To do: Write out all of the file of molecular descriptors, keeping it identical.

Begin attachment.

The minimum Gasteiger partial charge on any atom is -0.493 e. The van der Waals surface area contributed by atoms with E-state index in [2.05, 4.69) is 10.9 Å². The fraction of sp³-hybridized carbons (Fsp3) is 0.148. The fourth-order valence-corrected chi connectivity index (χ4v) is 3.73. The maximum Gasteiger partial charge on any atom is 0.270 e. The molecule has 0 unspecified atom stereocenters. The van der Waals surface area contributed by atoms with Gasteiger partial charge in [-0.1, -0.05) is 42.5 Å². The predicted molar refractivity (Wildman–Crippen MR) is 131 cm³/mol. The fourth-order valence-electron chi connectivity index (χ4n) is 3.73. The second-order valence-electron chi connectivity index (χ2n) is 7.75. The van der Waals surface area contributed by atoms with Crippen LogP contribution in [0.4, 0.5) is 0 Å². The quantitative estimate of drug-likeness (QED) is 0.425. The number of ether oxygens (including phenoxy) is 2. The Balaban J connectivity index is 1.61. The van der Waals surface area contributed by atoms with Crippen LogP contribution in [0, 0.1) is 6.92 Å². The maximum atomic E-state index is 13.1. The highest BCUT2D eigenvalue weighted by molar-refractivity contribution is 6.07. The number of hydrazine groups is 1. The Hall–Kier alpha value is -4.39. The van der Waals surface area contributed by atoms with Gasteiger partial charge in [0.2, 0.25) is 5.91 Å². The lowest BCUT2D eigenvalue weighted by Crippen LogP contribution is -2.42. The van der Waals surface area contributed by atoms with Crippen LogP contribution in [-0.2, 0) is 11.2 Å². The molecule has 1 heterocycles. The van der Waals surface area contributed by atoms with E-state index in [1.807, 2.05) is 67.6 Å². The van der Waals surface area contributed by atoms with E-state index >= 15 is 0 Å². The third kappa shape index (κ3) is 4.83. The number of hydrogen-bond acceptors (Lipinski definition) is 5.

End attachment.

The minimum Gasteiger partial charge on any atom is -0.493 e. The van der Waals surface area contributed by atoms with E-state index in [2.05, 4.69) is 10.9 Å². The fraction of sp³-hybridized carbons (Fsp3) is 0.148. The fourth-order valence-corrected chi connectivity index (χ4v) is 3.73. The maximum Gasteiger partial charge on any atom is 0.270 e. The molecule has 0 unspecified atom stereocenters. The van der Waals surface area contributed by atoms with Gasteiger partial charge in [-0.1, -0.05) is 42.5 Å². The predicted molar refractivity (Wildman–Crippen MR) is 131 cm³/mol. The fourth-order valence-electron chi connectivity index (χ4n) is 3.73. The second-order valence-electron chi connectivity index (χ2n) is 7.75. The van der Waals surface area contributed by atoms with Crippen LogP contribution in [0.4, 0.5) is 0 Å². The quantitative estimate of drug-likeness (QED) is 0.425. The number of ether oxygens (including phenoxy) is 2. The Balaban J connectivity index is 1.61. The van der Waals surface area contributed by atoms with Crippen LogP contribution in [0, 0.1) is 6.92 Å². The maximum atomic E-state index is 13.1. The highest BCUT2D eigenvalue weighted by molar-refractivity contribution is 6.07. The number of hydrazine groups is 1. The Hall–Kier alpha value is -4.39. The van der Waals surface area contributed by atoms with Gasteiger partial charge in [0.2, 0.25) is 5.91 Å². The lowest BCUT2D eigenvalue weighted by Crippen LogP contribution is -2.42. The van der Waals surface area contributed by atoms with Crippen LogP contribution in [-0.2, 0) is 11.2 Å². The molecule has 1 heterocycles. The van der Waals surface area contributed by atoms with E-state index in [1.807, 2.05) is 67.6 Å². The van der Waals surface area contributed by atoms with E-state index >= 15 is 0 Å². The third kappa shape index (κ3) is 4.83. The number of hydrogen-bond acceptors (Lipinski definition) is 5.